The Darkening Age by Catherine Nixey

I’m not usually up to date on my literary pursuits, but this one feels almost contemporary.  In September last year The Darkening Age came out to some discussion and argument.  Nixey, brought up as a strict Catholic, sees herself as balancing a wrong – that the image of early Christianity is all love, hope and charity; where the reality could be violent, perverse and oppressive.  To this end, the book obviously opens with the destruction by Christians of a pagan temple in Palmyra – playing it off against more recent religious extremists.  It’s not subtle, nor is it meant to be, but at times it comes across as rather slippery – it sometimes feels like a long succession of straw men, cherry picking and incomplete information.

35450727At it’s best, Nixey gives likely semi-fictionalized descriptions of Christian atrocities and madness, and these do cover interesting snippets of history.  The graphic descriptions of the destruction of the beautiful temple of Serapis (and its library), and the mob killing of the philosopher Hypatia are gruesome and vibrant.  The abbot Shenoute’s housebreaking is shocking.  And the story of St Anthony and his demons is just weird.  Unfortunately, when Nixey tries to generalize the book feels shallow.  Her chapter on the exaggeration of Christian martyrdom adds little beyond what Gibbon suggested in the 18th century.

The book also feels rather shallow when it comes to the Pagans that Nixey would defend.  Having recently read Tim Whitmarsh’s Battling The Gods, the classical world seems very one dimensional religiously and intellectually in The Darkening Age.  We switch between the first, third and sixth centuries at the drop of a hat; between Gaul, Egypt and Constantinople; between Stoics, Epicureans and Neo-Platonists.  The old fashioned moralist end of Rome is ignored in favour of the Libertine end (Catullus’ sex life rather than Juvenal’s homophobic rants).  Their rejection of some foreign cults (Manichees or the Druids) brushed aside for their incorporation of others (Isis or Mithras).  There is little on why Pagan polytheism really differed in behaviour from monotheistic Christianity (something that was a particular stand out in Whitmarsh’s book).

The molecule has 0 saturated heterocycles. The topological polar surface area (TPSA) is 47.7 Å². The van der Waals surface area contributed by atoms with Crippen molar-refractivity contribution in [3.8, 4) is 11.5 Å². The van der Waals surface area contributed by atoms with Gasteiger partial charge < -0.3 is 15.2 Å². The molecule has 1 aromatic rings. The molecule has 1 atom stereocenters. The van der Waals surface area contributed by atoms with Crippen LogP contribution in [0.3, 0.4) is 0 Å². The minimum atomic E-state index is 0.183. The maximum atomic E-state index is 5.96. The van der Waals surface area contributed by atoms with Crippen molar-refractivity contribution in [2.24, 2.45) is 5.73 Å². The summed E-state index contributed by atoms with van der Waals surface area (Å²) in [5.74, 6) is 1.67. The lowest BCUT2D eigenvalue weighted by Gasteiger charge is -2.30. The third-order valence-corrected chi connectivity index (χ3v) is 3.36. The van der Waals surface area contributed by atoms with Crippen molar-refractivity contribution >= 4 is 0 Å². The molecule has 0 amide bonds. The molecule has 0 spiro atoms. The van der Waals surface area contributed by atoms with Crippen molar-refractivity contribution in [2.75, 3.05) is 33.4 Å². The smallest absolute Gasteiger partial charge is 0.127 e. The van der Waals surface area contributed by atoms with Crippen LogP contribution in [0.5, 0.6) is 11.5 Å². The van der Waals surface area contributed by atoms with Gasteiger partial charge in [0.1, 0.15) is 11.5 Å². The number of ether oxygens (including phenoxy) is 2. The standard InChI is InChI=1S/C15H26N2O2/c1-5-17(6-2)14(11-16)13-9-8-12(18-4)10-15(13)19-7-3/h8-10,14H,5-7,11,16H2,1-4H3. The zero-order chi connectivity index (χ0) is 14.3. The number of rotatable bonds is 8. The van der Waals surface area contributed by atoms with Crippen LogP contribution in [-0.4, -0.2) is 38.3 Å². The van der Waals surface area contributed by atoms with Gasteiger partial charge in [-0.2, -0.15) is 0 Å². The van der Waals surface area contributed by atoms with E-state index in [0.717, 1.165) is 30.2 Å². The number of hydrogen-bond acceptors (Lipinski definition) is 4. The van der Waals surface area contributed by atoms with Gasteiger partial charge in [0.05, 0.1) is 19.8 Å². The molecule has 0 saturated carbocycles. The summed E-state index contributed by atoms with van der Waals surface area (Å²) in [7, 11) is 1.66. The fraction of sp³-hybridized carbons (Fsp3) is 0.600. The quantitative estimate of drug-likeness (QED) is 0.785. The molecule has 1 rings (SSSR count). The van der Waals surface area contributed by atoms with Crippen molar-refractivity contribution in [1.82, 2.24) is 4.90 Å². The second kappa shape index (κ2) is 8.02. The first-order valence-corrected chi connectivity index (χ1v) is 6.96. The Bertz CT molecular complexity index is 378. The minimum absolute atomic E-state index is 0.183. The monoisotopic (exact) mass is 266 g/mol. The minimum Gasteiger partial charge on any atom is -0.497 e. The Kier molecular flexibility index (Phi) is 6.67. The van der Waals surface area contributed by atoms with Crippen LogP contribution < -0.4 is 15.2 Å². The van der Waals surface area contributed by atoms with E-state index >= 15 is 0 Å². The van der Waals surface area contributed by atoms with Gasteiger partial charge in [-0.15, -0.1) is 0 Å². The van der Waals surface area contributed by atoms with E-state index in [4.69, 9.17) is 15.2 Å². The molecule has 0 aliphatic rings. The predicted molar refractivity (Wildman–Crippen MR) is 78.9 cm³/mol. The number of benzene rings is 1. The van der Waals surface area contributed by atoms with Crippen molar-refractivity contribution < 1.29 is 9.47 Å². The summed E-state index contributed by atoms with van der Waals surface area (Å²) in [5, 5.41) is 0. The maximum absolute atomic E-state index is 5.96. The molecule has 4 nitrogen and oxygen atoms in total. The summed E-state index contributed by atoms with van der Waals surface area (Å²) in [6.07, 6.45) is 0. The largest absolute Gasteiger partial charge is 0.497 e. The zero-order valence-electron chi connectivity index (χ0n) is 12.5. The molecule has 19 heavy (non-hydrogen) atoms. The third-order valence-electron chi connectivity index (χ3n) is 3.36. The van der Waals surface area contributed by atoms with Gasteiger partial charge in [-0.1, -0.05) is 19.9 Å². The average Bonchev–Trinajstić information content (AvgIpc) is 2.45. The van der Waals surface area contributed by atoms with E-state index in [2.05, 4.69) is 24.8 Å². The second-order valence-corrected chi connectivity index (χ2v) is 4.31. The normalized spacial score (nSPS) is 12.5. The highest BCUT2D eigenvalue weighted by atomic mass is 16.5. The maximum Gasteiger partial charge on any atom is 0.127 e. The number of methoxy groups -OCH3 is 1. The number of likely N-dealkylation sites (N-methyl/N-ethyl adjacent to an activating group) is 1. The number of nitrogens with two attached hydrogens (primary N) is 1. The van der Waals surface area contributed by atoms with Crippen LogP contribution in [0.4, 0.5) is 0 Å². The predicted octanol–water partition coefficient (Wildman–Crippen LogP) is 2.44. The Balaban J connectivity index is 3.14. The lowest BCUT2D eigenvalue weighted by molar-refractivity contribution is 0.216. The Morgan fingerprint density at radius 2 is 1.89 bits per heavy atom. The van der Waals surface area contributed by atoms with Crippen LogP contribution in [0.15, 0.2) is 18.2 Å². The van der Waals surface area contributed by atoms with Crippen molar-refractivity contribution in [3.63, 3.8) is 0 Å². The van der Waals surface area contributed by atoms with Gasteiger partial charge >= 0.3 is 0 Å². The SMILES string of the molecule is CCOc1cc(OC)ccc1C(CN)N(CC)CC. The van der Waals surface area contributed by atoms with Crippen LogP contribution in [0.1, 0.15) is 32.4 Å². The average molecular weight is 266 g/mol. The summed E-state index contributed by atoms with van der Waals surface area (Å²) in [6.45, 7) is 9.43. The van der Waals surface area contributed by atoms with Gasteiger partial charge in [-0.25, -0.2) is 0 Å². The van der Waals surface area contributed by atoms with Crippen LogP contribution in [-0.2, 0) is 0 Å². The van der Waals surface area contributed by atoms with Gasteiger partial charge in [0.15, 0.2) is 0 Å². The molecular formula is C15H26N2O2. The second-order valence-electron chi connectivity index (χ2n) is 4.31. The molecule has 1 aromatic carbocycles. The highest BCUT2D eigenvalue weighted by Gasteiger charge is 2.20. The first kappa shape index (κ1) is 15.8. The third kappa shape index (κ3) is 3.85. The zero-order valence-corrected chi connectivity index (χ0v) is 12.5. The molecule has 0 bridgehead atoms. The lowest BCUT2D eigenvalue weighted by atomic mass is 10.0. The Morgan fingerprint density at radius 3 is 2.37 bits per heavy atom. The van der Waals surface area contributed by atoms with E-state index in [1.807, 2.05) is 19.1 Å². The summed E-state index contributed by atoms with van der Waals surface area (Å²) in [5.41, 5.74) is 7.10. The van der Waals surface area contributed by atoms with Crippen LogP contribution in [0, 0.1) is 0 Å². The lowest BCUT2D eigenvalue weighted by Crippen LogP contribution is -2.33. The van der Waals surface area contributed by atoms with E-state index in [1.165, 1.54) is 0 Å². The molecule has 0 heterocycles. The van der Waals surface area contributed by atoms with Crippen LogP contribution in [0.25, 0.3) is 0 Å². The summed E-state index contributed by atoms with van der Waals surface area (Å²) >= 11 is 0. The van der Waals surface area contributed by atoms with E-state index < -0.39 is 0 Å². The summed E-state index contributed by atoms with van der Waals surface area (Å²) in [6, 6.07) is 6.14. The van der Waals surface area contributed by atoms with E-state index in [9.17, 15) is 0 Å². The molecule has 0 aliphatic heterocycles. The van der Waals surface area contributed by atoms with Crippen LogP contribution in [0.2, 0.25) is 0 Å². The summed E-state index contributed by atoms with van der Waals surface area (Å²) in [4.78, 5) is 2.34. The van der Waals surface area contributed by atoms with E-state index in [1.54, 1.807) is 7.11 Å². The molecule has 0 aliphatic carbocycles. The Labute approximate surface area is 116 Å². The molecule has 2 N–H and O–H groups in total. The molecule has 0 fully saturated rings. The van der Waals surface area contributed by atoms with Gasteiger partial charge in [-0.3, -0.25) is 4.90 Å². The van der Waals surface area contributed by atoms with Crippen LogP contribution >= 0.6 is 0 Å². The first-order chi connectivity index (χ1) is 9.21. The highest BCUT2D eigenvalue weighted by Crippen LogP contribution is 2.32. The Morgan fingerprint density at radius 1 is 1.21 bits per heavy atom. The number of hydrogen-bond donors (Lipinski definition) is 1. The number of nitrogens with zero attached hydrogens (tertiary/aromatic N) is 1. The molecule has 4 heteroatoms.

I understand it’s a different sort of book – but frankly, I’m not sure that it is that novel to suggest that early Christianity could be strict and fanatical.  That image is so ingrained within fiction (for example, Terry Pratchett’s Small Gods or many Bernard Cornwell books) and other history books that I don’t really need a lopsided polemic to open my mind to it.  In this polemic parts of the book start to feel a bit tone deaf – a step back to the “Dark Ages” that so many late antique scholars and early medievalists have worked to enlighten; a focus on the lurid literary sources of religious propaganda, with very little input from archaeology beyond a few shocking examples of statue defacement.

Despite many caveats (“Not all Christians …”) and some exciting story telling, it either doesn’t convince or feels trivial.  The main problem is not so much that she mis-represents Christianity, but that in doing so her version of Paganism feels so passive and one dimensional.  Robin Lane Fox’s book Pagans and Christians is getting on a bit now; but I found such a vibrant portrait of late paganism in that, and such a balanced view of the different relations between the religions, that I can only recommend wading through that instead!

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